I saw more than most of Ray, for I played behind him in many, many matches. And I can assure you that he was one of finest players I have ever teamed up with. Like Jimmy Armfield, he was exceptionally good at reading a game, and anticipating his opponent's moves. He was swift to recover, if a winger did get by him - but, more often than not, Ray was the first to the ball orable to dispossess the winger.
Ray didn't have the best of luck with injuries, and he spent quite a few spells on the sidelines, through this. But there never was a finer positional player, and his every move brought the hallmark of class. He was clean, but decisive. He didn't shirk tackles, and he made the job of containing even world-class opponents look relatively easy. That's the measure of how much Ray Wilson was on top of his job.
At their best, Ray Wilson and Jimmy Armfield made an outstanding full-back combination, in my view - and any club that could have got them together would have been in clover. Now Ray is his back living in his native Yorkshire, and the day may not be far distant when Jimmy looks towards a future outside the game. Jimmy has been learning the trade of journalism, over several years now, and if he does go into that profession, I believe it will be a severe loss to the game.
Last year, Jimmy was in charge of the touring team which visited the Far East, and I really feel that he would be one of the greatest managerial successes of all time, if he set his mind upon this.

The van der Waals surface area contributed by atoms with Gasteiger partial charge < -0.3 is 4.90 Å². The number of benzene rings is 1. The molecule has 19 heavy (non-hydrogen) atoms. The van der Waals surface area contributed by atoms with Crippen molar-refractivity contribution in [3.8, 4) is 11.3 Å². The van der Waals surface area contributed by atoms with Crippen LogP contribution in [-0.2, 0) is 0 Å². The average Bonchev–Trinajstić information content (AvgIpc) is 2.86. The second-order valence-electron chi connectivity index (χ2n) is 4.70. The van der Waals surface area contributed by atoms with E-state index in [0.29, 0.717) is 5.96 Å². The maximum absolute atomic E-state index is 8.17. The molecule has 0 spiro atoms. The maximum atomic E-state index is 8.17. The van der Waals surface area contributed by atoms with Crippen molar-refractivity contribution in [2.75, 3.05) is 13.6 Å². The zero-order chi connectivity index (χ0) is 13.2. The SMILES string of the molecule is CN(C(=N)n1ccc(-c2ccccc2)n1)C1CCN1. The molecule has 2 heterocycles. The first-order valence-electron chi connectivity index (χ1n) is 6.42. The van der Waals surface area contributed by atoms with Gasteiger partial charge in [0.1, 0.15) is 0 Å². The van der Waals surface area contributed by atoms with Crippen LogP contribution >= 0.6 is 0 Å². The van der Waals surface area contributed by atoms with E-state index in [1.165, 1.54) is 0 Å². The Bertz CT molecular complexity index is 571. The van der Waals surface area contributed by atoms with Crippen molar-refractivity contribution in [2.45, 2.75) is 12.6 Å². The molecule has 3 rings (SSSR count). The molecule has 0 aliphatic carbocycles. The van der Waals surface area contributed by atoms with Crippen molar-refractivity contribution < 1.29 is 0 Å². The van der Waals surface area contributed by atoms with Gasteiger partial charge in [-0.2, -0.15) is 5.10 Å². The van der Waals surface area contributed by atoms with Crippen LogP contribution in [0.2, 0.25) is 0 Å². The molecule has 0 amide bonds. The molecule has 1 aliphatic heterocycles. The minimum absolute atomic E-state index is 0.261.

I turn now to a wee Scot who doesn't know the meaning of the word defeat. Yes, Billy Bremner, skipper of Leeds United and Scotland. This red-headed Dynamo is like our own Alan Ball - a perpetual motion man who packs so much ability and heart into a pretty small frame. That anybody who thinks Bremner can be subdued by a mere brawn is one off!You paragraph
Billy had a fairish spell as an inside forward, when he joined the Leeds United at first, but it gradually became clear that he was the making of an outstanding midfield man, and he settled down to make the right-half position his own, and undisputed spot. There was a time when wee Billy would have shaken the dust of Elland Road off his feet and headed back across the border, but fortunately for Leeds, they were able to talk him into settling down and giving football there a real go. Now both clubs and players are happy things worked out like that.A a
With Leeds, Billy Bremner has collected a League championship medal, a League Cup winner's medal, and a European Fairs Cup winner's medal, as well as a medal for being a losing F.A.Cup finalist. I haven't always seen eye to eye with Leeds United over their tactics at corner kicks - ask Jackie Charlton about that, sometimes! - but I willingly concede that there is no more professional outfit in the land than the club manager Don Revie has steered to honours. And there is no more professional footballer in that outfit that Billy Bremner.